A child may face the condition called enamel fluorosis if he or she gets too much fluoride during the years of tooth development (while they are growing in the jawbones).  Too much fluoride can result in defects in the tooth enamel.  It is shown as white, yellow or brown splotches, streaks or lines, usually on the front teeth.

 

Why is enamel fluorosis a concern?

In severe cases of enamel fluorosis, the appearance of the teeth are marred by discolorations or brown markings.  The enamel may be pitted, rough, and hard to clean therefore setting those teeth up for increased risk of decay.  In mild cases of fluorosis the tiny white specks or streaks are often unnoticeable.

 

How does a child get enamel fluorosis?

By swallowing too much fluoride for the child’s size and weight during the years of tooth development (while they are growing in the jawbones).

 

This can happen in different ways:

 

• A child may take more of a fluoride supplement than the optimum amount they need (sometimes pediatricians do not take a thorough fluoride history and over prescribe supplements!).

 

• The child may take a fluoride supplement when there is already an optimal amount of fluoride in their drinking water.

 

• Some children simply like the taste of fluoridated toothpaste. They may use too much toothpaste, and then swallow it instead of spitting it out.

 

Please monitor your child’s use of fluoridated toothpaste.  For children ages 6 months to 3 use a grain of rice size of toothpaste. Beginning at age 3, use a pea-size amount of toothpaste applied to the toothbrush.

 

Should I avoid fluorides all together for my child?

NO! Fluoride prevents tooth decay.  It is an important part of helping your child to have a healthy smile for a lifetime.  Getting enough – but not too much – fluoride can be accomplished with the help of our practice.

 

Can enamel fluorosis be treated?

Who should receive general anesthesia?

Children with severe anxiety and /or the inability to relax are candidates for anesthesia.  Usually, these children are young or have compromised health issues, helping them control their anxiety is not possible using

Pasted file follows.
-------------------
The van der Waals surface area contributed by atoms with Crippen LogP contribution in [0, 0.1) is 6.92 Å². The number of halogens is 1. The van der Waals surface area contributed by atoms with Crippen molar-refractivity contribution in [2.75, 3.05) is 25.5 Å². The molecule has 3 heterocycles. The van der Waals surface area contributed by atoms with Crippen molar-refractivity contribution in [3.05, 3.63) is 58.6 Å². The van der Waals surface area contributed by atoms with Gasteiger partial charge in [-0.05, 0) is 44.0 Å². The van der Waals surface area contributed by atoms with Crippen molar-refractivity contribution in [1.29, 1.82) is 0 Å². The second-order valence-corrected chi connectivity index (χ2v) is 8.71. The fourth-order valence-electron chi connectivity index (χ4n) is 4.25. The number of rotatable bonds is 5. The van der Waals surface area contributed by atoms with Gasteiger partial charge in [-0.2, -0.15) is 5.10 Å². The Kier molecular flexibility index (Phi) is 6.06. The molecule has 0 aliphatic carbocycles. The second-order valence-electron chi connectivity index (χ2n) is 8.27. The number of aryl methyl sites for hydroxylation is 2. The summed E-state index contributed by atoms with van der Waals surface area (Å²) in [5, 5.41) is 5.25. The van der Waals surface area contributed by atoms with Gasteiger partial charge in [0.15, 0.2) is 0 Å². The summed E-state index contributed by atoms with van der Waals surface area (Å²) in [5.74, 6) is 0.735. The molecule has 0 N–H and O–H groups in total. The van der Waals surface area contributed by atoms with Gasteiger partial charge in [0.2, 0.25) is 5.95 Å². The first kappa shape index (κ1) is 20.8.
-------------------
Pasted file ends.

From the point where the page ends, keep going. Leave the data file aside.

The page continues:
other methods.

 

Is general anesthesia safe?

YES! In addition, to ensure the best possible care of your child, the pediatric dentists request that all of their general anesthesia cases be covered by pediatric medical anesthesiologist.  The anesthesiologist is the doctor who is responsible for delivering the general anesthesia, monitoring and medical care of your child while he/she is unconscious.  Many precautions are taken to provide safety for the child during general anesthesia by anesthesia personal who are highly trained to manage complications.  We will discuss the benefits and risks involved with general anesthesia and why it is recommended for your child’s treatment.

 

What special considerations are associated with the general anesthesia appointment?

Most of the time, your child’s surgery will be done on an “outpatient” basis.  This means they will have their surgery in the morning and be allowed to go home in the afternoon.

 

 Physical examination- The doctors will advise you about any evaluation appointments that may be requested.

 

Prior to surgery –Minimal discussion to your child about the appointment will reduce the anxiety. Explain they are “going to go to sleep and when they wake up their teeth will be fixed.”

 

EATING AND DRINKING - It is IMPORTANT NOT to have a meal or snack past 12:00am before anesthesia. You will be informed about food and fluid intake guidelines at the time of the pre- op appointment.

 

Changes in your child’s health – If your child is sick or running a fever the day or night before the actually surgery appointment PLEASE CALL OUR OFFICE IMMEDIATELY! It may be necessary to arrange another appointment.

 

Please avoid sticky candy (i.e.,Skittles, Starburst, Gummies, etc.) as repeated chewing on sticky candy may loosen the cement that is holding the crown on the tooth.

 

 

What are the advantages and disadvantages of pulpotomies?

The obvious benefit is that the tooth is maintained in service and holds the space for the developing permanent tooth below it.  The disadvantages are the teeth that have had nerve treatments are likely to require a crown (white or silver cap) to be placed on the tooth to provide adequate strength.  Occasionally, the bacterium invades the nerve completely and the pulpotomy fails and the tooth must be removed, but the risk is low.

 

Are there alternatives?

Alternatives include removal of the tooth (with the diseased nerve) and the placement of a space maintainer, which will hold space for the permanent tooth to erupt between ages 10 – 12 years old.

 

What is the result of no treatment?

Usually the patient will experience continued and increased pain and infection and also the risk of damage to the underlying permanent tooth below the infectious (baby) tooth. Ignored nerve infection will usually result in an abscess and require removal

Dental Manifestations:

 

- Grinding of baby teeth or adult teeth

- Usually occurs at night

- Results in mild to severe wear of front and back teeth

- Very common in young children with baby teeth